In the aftermath of the George Floyd incident, there were 23 consecutive weeks of Black Lives Matter rallies in Yellow Springs. These rallies were organized primarily by youth in our town, some of whom had gone through local Bahá’í children’s programs. Inspired by the rallies and in solidarity with our youth and BLM initiatives taking place around the country, Cyprian Sajabi, my wife, Elaine, and I held what turned out to be three consecutive Zoom devotionals on racial justice issues. The devotionals consisted of prayers and writings from the Faith, as well as writings from other Faith traditions, Native American wisdom, and quotes from contemporary writers such as Ibram X. Kendi, who wrote How To Be An Antiracist, and Stamped From The Beginning. The Zoom devotionals were attended by Bahá’ís in our cluster as well as friends of the Faith.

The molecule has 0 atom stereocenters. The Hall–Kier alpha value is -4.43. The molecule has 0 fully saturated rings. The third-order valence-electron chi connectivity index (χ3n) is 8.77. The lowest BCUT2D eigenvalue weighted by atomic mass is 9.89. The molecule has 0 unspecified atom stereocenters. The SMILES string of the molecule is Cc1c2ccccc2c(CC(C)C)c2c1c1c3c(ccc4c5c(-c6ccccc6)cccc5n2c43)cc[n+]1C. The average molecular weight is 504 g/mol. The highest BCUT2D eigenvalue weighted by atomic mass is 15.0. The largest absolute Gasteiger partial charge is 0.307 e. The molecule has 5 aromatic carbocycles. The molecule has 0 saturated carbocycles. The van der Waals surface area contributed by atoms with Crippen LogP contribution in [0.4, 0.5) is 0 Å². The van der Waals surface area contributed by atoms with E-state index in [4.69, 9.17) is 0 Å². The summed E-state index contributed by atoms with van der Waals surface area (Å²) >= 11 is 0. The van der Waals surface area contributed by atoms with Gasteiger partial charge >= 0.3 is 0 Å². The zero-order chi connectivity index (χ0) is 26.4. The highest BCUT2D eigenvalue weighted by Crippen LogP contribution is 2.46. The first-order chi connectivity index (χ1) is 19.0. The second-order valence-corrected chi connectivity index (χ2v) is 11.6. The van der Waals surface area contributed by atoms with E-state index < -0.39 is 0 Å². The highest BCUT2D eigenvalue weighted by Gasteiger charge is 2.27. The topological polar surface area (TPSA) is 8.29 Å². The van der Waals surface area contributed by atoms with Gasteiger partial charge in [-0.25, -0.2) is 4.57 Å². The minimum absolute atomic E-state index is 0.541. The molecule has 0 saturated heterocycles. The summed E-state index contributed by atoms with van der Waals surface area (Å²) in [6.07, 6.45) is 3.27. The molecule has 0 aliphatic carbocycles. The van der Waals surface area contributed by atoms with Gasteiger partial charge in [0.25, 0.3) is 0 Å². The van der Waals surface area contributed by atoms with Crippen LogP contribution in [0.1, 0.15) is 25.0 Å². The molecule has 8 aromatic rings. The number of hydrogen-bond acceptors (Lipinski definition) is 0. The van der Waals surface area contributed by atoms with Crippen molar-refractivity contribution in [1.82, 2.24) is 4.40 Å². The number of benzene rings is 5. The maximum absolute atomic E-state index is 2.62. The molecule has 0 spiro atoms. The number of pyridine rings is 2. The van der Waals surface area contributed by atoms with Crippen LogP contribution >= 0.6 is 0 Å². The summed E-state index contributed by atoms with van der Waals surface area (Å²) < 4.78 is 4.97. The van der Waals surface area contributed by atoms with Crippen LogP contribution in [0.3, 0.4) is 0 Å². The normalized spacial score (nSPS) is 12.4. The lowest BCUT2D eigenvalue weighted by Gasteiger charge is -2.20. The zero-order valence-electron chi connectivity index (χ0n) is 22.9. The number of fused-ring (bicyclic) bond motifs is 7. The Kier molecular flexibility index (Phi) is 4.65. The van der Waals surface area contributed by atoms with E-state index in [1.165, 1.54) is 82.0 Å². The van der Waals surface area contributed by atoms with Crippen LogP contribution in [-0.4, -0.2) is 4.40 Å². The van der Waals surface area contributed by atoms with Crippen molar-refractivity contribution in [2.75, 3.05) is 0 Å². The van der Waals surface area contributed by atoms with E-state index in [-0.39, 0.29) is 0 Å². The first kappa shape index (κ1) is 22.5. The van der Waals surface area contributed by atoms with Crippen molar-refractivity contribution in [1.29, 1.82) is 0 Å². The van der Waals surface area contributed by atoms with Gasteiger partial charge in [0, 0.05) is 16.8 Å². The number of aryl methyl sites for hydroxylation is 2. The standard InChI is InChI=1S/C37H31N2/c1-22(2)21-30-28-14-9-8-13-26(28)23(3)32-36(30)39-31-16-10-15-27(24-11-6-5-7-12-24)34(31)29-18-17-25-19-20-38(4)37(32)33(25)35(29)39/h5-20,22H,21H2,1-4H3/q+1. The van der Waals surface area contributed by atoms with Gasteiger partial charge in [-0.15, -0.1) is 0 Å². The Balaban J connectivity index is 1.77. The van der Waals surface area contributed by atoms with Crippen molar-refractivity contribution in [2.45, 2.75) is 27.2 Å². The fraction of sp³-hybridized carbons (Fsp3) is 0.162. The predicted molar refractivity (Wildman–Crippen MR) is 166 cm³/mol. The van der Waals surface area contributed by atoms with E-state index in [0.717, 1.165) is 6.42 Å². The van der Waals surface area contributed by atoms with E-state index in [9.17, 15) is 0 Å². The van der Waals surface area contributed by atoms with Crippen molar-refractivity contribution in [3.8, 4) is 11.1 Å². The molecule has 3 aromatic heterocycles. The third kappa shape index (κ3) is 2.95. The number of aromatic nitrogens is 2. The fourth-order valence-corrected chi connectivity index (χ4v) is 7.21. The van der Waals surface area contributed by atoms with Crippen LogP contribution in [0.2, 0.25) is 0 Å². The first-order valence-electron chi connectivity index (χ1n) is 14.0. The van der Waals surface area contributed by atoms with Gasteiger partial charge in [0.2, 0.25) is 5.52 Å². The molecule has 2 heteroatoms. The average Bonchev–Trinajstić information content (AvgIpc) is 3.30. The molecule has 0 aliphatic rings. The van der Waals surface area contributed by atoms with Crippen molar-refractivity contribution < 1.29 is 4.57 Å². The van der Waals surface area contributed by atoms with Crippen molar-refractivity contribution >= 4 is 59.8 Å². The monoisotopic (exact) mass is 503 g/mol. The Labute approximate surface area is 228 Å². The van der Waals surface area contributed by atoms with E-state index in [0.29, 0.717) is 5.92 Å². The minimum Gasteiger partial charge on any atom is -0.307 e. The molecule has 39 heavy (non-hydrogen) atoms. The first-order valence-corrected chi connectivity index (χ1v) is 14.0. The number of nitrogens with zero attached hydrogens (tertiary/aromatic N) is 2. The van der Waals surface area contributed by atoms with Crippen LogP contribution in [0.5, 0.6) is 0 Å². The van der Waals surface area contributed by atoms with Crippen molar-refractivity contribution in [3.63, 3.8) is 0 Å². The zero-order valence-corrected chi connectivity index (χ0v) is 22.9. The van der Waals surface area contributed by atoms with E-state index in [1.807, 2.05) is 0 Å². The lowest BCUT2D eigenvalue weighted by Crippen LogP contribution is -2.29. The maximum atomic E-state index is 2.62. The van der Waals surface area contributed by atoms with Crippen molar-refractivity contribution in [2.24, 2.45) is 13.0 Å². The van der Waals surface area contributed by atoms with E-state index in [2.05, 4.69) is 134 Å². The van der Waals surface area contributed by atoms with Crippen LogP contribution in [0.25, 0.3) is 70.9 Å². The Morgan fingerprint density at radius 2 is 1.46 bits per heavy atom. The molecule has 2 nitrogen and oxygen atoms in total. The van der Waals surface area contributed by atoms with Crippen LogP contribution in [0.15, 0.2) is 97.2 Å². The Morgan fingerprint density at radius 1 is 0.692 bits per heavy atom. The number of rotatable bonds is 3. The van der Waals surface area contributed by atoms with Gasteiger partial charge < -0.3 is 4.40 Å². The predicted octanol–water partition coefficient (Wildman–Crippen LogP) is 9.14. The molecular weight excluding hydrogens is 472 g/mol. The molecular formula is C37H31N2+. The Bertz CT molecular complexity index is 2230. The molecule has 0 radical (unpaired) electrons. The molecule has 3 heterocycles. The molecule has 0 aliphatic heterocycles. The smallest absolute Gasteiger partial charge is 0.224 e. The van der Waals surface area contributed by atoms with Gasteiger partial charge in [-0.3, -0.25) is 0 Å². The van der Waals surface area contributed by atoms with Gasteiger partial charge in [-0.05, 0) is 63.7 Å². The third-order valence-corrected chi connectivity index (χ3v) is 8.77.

After sharing the interests and discussions the devotionals seemed to generate, during one of our Local Spiritual Assembly meetings, Jim Malarkey, a member of the LSA and a Humanities professor recently retired from Antioch University Midwest, who has spent more than 30 years teaching classes on Race Relations and Social Justice issues from a historical perspective. He expressed an interest in initiating a series of Zoom gatherings to discuss a number of topics in more depth, using film documentaries as a springboard. As outlined in Jim’s synopsis, the four-part series focused on the aftermath of the 13th amendment (abolishing slavery) leading to mass incarceration, the practice of “redlining” and housing discrimination, the Truth and Reconciliation Commission efforts between the Wabanaki Indians and the State of Maine, and current white supremacist movements.
This series was held in Fall 2020, with the anthropologist suggesting movies and readings to be viewed ahead of each gathering. He told participants they might have difficulty with some of these issues because we are all “victims of ignorance, misinformation and propaganda.” He asked attendees to open their minds to seek truth.
Yellow Springs, Ohio